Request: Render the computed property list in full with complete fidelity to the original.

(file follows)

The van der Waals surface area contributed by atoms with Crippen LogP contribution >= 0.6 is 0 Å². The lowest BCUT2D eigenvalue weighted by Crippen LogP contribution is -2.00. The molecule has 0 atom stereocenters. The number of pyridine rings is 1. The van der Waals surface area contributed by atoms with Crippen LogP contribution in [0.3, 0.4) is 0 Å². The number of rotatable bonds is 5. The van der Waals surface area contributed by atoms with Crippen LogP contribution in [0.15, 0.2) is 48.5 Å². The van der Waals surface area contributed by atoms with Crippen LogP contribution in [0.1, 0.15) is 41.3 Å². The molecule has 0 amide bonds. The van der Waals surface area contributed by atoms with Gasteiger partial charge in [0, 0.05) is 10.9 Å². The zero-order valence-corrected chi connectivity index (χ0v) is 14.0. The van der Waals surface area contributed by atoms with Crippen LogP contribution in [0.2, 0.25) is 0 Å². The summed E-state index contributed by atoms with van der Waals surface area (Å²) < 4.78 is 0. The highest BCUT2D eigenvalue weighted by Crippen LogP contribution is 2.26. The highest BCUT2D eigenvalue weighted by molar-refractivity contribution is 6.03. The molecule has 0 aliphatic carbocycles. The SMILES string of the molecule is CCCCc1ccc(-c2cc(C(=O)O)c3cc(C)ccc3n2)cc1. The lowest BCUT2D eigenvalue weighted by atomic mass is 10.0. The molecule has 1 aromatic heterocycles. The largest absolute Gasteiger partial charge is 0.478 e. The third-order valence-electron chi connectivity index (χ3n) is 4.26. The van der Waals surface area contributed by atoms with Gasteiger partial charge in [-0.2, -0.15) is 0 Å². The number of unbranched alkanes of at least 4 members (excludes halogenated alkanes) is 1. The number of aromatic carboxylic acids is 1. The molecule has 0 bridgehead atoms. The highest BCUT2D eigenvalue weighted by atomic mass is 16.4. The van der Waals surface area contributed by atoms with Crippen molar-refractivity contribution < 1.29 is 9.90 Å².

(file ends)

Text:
The van der Waals surface area contributed by atoms with Crippen LogP contribution >= 0.6 is 0 Å². The lowest BCUT2D eigenvalue weighted by Crippen LogP contribution is -2.00. The molecule has 0 atom stereocenters. The number of pyridine rings is 1. The van der Waals surface area contributed by atoms with Crippen LogP contribution in [0.3, 0.4) is 0 Å². The number of rotatable bonds is 5. The van der Waals surface area contributed by atoms with Crippen LogP contribution in [0.15, 0.2) is 48.5 Å². The van der Waals surface area contributed by atoms with Crippen LogP contribution in [0.1, 0.15) is 41.3 Å². The molecule has 0 amide bonds. The van der Waals surface area contributed by atoms with Gasteiger partial charge in [0, 0.05) is 10.9 Å². The zero-order valence-corrected chi connectivity index (χ0v) is 14.0. The van der Waals surface area contributed by atoms with Crippen LogP contribution in [0.2, 0.25) is 0 Å². The summed E-state index contributed by atoms with van der Waals surface area (Å²) < 4.78 is 0. The highest BCUT2D eigenvalue weighted by Crippen LogP contribution is 2.26. The highest BCUT2D eigenvalue weighted by molar-refractivity contribution is 6.03. The molecule has 0 aliphatic carbocycles. The SMILES string of the molecule is CCCCc1ccc(-c2cc(C(=O)O)c3cc(C)ccc3n2)cc1. The lowest BCUT2D eigenvalue weighted by atomic mass is 10.0. The molecule has 1 aromatic heterocycles. The largest absolute Gasteiger partial charge is 0.478 e. The third-order valence-electron chi connectivity index (χ3n) is 4.26. The van der Waals surface area contributed by atoms with Gasteiger partial charge in [-0.2, -0.15) is 0 Å². The number of unbranched alkanes of at least 4 members (excludes halogenated alkanes) is 1. The number of aromatic carboxylic acids is 1. The molecule has 0 bridgehead atoms. The highest BCUT2D eigenvalue weighted by atomic mass is 16.4. The van der Waals surface area contributed by atoms with Crippen molar-refractivity contribution < 1.29 is 9.90 Å².